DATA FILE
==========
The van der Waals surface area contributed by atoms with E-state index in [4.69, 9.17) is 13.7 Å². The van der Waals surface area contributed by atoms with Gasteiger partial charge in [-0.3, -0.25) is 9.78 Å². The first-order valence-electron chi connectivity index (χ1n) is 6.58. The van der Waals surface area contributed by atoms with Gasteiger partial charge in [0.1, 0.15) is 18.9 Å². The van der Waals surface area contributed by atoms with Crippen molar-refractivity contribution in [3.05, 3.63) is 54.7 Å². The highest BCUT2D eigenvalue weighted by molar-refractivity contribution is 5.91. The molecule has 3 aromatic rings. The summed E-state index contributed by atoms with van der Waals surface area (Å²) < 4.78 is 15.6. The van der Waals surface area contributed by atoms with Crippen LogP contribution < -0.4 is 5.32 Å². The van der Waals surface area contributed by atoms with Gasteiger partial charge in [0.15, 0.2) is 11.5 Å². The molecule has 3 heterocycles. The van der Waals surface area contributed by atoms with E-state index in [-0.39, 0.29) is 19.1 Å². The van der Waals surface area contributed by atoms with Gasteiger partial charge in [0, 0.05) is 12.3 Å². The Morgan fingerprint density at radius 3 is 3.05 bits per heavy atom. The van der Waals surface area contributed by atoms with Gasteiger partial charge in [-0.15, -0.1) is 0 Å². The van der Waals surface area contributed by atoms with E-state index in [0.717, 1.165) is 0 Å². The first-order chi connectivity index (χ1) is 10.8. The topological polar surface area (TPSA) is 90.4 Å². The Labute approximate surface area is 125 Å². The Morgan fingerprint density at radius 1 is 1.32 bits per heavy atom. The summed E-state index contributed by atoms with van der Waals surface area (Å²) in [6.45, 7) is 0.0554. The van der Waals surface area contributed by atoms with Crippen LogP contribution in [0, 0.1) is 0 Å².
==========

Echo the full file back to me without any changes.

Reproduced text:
The van der Waals surface area contributed by atoms with E-state index in [4.69, 9.17) is 13.7 Å². The van der Waals surface area contributed by atoms with Gasteiger partial charge in [-0.3, -0.25) is 9.78 Å². The first-order valence-electron chi connectivity index (χ1n) is 6.58. The van der Waals surface area contributed by atoms with Gasteiger partial charge in [0.1, 0.15) is 18.9 Å². The van der Waals surface area contributed by atoms with Crippen molar-refractivity contribution in [3.05, 3.63) is 54.7 Å². The highest BCUT2D eigenvalue weighted by molar-refractivity contribution is 5.91. The molecule has 3 aromatic rings. The summed E-state index contributed by atoms with van der Waals surface area (Å²) < 4.78 is 15.6. The van der Waals surface area contributed by atoms with Crippen LogP contribution < -0.4 is 5.32 Å². The van der Waals surface area contributed by atoms with Gasteiger partial charge in [0.15, 0.2) is 11.5 Å². The molecule has 3 heterocycles. The van der Waals surface area contributed by atoms with E-state index in [-0.39, 0.29) is 19.1 Å². The van der Waals surface area contributed by atoms with Gasteiger partial charge in [0, 0.05) is 12.3 Å². The Morgan fingerprint density at radius 3 is 3.05 bits per heavy atom. The van der Waals surface area contributed by atoms with Gasteiger partial charge in [-0.15, -0.1) is 0 Å². The van der Waals surface area contributed by atoms with E-state index in [0.717, 1.165) is 0 Å². The first-order chi connectivity index (χ1) is 10.8. The topological polar surface area (TPSA) is 90.4 Å². The Labute approximate surface area is 125 Å². The Morgan fingerprint density at radius 1 is 1.32 bits per heavy atom. The summed E-state index contributed by atoms with van der Waals surface area (Å²) in [6.45, 7) is 0.0554. The van der Waals surface area contributed by atoms with Crippen LogP contribution in [0, 0.1) is 0 Å².